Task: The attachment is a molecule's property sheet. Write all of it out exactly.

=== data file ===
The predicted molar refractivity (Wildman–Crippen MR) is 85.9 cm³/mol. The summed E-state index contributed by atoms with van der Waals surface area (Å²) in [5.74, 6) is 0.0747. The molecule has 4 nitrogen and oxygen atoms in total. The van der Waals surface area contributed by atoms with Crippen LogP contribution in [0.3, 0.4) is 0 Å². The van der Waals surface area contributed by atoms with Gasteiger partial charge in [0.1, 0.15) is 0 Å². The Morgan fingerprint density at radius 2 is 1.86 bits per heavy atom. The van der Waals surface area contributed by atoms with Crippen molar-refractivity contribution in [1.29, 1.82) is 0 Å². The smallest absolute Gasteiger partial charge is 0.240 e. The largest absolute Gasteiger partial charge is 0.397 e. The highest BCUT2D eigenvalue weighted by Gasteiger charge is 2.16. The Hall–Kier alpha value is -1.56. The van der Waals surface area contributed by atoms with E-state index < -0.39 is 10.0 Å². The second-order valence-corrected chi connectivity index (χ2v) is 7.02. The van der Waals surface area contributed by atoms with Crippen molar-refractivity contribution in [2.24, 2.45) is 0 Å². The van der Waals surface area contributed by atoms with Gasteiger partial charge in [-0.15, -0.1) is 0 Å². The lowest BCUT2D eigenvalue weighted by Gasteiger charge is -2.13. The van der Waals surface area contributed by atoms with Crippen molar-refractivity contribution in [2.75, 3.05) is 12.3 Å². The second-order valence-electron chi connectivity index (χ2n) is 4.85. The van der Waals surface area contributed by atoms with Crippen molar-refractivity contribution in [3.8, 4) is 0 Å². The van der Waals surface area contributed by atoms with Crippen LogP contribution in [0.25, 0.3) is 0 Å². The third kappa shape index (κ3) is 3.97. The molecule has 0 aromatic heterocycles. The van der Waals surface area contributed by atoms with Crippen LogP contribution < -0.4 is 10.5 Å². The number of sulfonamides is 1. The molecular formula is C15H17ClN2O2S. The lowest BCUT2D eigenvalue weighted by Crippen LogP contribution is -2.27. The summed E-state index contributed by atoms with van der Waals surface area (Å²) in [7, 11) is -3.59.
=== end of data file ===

The predicted molar refractivity (Wildman–Crippen MR) is 85.9 cm³/mol. The summed E-state index contributed by atoms with van der Waals surface area (Å²) in [5.74, 6) is 0.0747. The molecule has 4 nitrogen and oxygen atoms in total. The van der Waals surface area contributed by atoms with Crippen LogP contribution in [0.3, 0.4) is 0 Å². The van der Waals surface area contributed by atoms with Gasteiger partial charge in [0.1, 0.15) is 0 Å². The Morgan fingerprint density at radius 2 is 1.86 bits per heavy atom. The van der Waals surface area contributed by atoms with Crippen molar-refractivity contribution in [1.29, 1.82) is 0 Å². The smallest absolute Gasteiger partial charge is 0.240 e. The largest absolute Gasteiger partial charge is 0.397 e. The highest BCUT2D eigenvalue weighted by Gasteiger charge is 2.16. The Hall–Kier alpha value is -1.56. The van der Waals surface area contributed by atoms with E-state index < -0.39 is 10.0 Å². The second-order valence-corrected chi connectivity index (χ2v) is 7.02. The van der Waals surface area contributed by atoms with Crippen molar-refractivity contribution in [2.24, 2.45) is 0 Å². The van der Waals surface area contributed by atoms with Gasteiger partial charge in [-0.15, -0.1) is 0 Å². The lowest BCUT2D eigenvalue weighted by Gasteiger charge is -2.13. The van der Waals surface area contributed by atoms with Crippen molar-refractivity contribution in [2.75, 3.05) is 12.3 Å². The second-order valence-electron chi connectivity index (χ2n) is 4.85. The van der Waals surface area contributed by atoms with Crippen molar-refractivity contribution in [3.8, 4) is 0 Å². The van der Waals surface area contributed by atoms with Crippen LogP contribution in [0.25, 0.3) is 0 Å². The third kappa shape index (κ3) is 3.97. The molecule has 0 aromatic heterocycles. The van der Waals surface area contributed by atoms with Crippen LogP contribution < -0.4 is 10.5 Å². The number of sulfonamides is 1. The molecular formula is C15H17ClN2O2S. The lowest BCUT2D eigenvalue weighted by Crippen LogP contribution is -2.27. The summed E-state index contributed by atoms with van der Waals surface area (Å²) in [7, 11) is -3.59.